Coastal Institute Assistant Director Reflects on Knauss Fellowship

It is one thing to know how a bill becomes a law. It is quite another to see your own bill become law for the United States.

That was the experience Nicole Rohr, currently the assistant director and assistant research professor of the University of Rhode Island Coastal Institute, had as a NOAA Sea Grant John A. Knauss Marine Policy Fellow in 2011 working in Congress under Sen. Roger Wicker, R–Miss.

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2011 Knauss Fellow, Nicole Rohr and Sen. Roger Wicker, R–Miss

Rohr, who was nominated as a Knauss Fellow by Rhode Island Sea Grant near the completion of her Ph.D. in biology at URI, recalls her Knauss Fellowship as an invaluable introduction to the world of environmental decision-making at a federal level. “The legislative experience is a demanding one,” she says. “I did everything from preparing my boss for committee hearings to attending meetings with him, to drafting legislation and providing research and guidance on votes.”

She remembers the transition from graduate school to Congress as being a culture shock. “I knew logically what to expect. I knew the tasks I would need to complete, but I was not prepared for the fast pace, high demands, or serious implications of the work.” She laughs, “It’s so different from graduate school, which is a self-driven pace that allows for a lot of flexibility in your schedule. It was very different to then move to Washington, D.C. It is the fastest-paced environment I have ever worked in, and I was responsible for knowing a wide range of interdisciplinary topics down to the small details.” As her fellowship got underway though, she quickly learned to adapt.  “It was a steep learning curve, and unlike many other fellows, I had the benefit of interdisciplinary training received through the Coastal Institute’s NSF-funded IGERT Program to bolster my skill set. Fortunately, there were many people there to help me along the way.”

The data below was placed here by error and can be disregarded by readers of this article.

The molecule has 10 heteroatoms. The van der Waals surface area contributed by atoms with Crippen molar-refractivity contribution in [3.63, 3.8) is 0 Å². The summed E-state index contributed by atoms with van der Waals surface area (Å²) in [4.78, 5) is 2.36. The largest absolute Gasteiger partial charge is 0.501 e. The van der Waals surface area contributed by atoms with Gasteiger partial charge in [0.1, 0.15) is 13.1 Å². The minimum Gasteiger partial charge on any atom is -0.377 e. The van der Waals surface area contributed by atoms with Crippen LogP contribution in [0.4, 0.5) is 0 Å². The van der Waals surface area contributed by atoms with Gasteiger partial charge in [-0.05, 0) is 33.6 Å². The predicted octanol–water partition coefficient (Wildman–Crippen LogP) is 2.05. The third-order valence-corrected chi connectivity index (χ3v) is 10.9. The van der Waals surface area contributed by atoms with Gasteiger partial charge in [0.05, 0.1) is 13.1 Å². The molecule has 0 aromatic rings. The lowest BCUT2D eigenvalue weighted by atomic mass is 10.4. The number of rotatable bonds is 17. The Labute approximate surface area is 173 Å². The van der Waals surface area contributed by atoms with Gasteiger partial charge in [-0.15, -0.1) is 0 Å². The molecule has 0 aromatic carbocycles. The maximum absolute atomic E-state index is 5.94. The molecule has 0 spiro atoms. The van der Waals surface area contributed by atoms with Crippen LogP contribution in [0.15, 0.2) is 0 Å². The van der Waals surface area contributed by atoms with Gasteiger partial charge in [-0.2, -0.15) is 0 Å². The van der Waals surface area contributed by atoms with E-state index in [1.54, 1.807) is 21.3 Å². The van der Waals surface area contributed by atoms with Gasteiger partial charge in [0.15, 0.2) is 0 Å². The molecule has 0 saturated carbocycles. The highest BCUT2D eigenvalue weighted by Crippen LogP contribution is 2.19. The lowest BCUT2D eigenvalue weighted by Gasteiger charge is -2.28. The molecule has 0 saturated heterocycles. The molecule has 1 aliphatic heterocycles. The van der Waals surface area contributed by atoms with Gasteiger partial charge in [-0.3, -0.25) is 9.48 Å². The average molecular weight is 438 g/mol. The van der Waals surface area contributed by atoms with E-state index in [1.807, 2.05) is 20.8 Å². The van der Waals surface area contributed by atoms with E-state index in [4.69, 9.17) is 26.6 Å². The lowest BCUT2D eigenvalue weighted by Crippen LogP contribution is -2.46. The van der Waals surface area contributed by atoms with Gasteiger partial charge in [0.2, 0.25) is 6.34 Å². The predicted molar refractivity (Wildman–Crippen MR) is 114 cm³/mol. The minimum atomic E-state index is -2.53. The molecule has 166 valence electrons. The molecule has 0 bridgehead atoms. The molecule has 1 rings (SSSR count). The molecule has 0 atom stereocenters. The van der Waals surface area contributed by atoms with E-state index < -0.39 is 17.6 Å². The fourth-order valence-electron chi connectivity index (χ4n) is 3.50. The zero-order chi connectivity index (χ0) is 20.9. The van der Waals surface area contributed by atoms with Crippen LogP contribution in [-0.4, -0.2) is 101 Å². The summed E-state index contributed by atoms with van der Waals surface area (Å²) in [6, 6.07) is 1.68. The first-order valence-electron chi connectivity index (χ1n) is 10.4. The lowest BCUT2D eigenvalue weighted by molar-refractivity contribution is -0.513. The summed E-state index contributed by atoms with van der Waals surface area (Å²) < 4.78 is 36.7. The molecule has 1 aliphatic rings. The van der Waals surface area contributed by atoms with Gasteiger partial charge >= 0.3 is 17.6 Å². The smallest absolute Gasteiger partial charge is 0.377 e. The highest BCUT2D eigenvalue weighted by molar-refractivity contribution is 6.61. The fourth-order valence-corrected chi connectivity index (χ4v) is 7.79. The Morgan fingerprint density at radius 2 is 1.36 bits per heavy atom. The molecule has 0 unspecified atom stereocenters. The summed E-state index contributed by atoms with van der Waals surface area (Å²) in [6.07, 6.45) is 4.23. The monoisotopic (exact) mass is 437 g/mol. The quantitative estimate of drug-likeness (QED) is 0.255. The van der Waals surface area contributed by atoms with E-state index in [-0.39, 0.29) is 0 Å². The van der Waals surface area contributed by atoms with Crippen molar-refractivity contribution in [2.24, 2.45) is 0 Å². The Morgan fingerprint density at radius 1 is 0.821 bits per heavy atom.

A highlight of Rohr’s fellowship was seeing her work have a real effect on environmental policy. “A bill I wrote, a small bill that helped facilitate a land exchange between a coastal community and a federal agency, was passed into law.  It helped the people of Mississippi and was also beneficial for the federal agency, and it would not have been possible without legislation to facilitate the process.”

Her position had its perks, too.  “A unique aspect of the fellowship outside of the traditional work is being offered opportunities to attend special events.” She remembers attending an event at the Museum of Natural History in D.C. “The senator couldn’t attend, so he generously gave me his ticket … the museum was closed at the time, so you could walk around and see the exhibits without the typical large crowds. For an ecologist, it was a non-work highlight of the fellowship.”

Rohr considers her time as a Knauss Fellow to have been an important stepping-stone in her career. “I learned skills as a Knauss Fellow that I would have never learned anywhere else. I also gained first-hand insight to how our government works.” She went on to work as a legislative assistant for several more years for Rep. Mike Thompson, D-Calif., where she worked on environmental issues from the Farm Bill to working with the White House to designate two national monuments in California.

Now back at URI, Rohr applies her interdisciplinary training and experiences to her work with academia, state agencies, and other organizations on environmental monitoring, climate change, and coastal resilience. She says that she is grateful both for the opportunities that she got through the fellowship and for the people she met – in Washington and later through the Knauss alumni network. For that reason, she has advice for graduate students: “I encourage students interested in marine policy or regulations to apply for the fellowship even if they do not envision themselves in Washington, D.C., for their career. It was a once-in-a-lifetime experience and has made me more effective at interacting with policymakers and decision-makers and has opened doors to opportunities I would not have otherwise had.”

 

Every year, each Sea Grant state office selects outstanding graduate students to compete nationally for the John A. Knauss Marine Policy Fellowship. The Knauss Fellowship, named for one of Sea Grant’s founders, provides awardees with a unique educational and professional experience to work with policy makers in Washington, D.C., and gain an inside view of policy decisions affecting our nation’s oceans, coastal areas, and Great Lakes.

 

 

Keegan Glennon | Rhode Island Sea Grant Communications Intern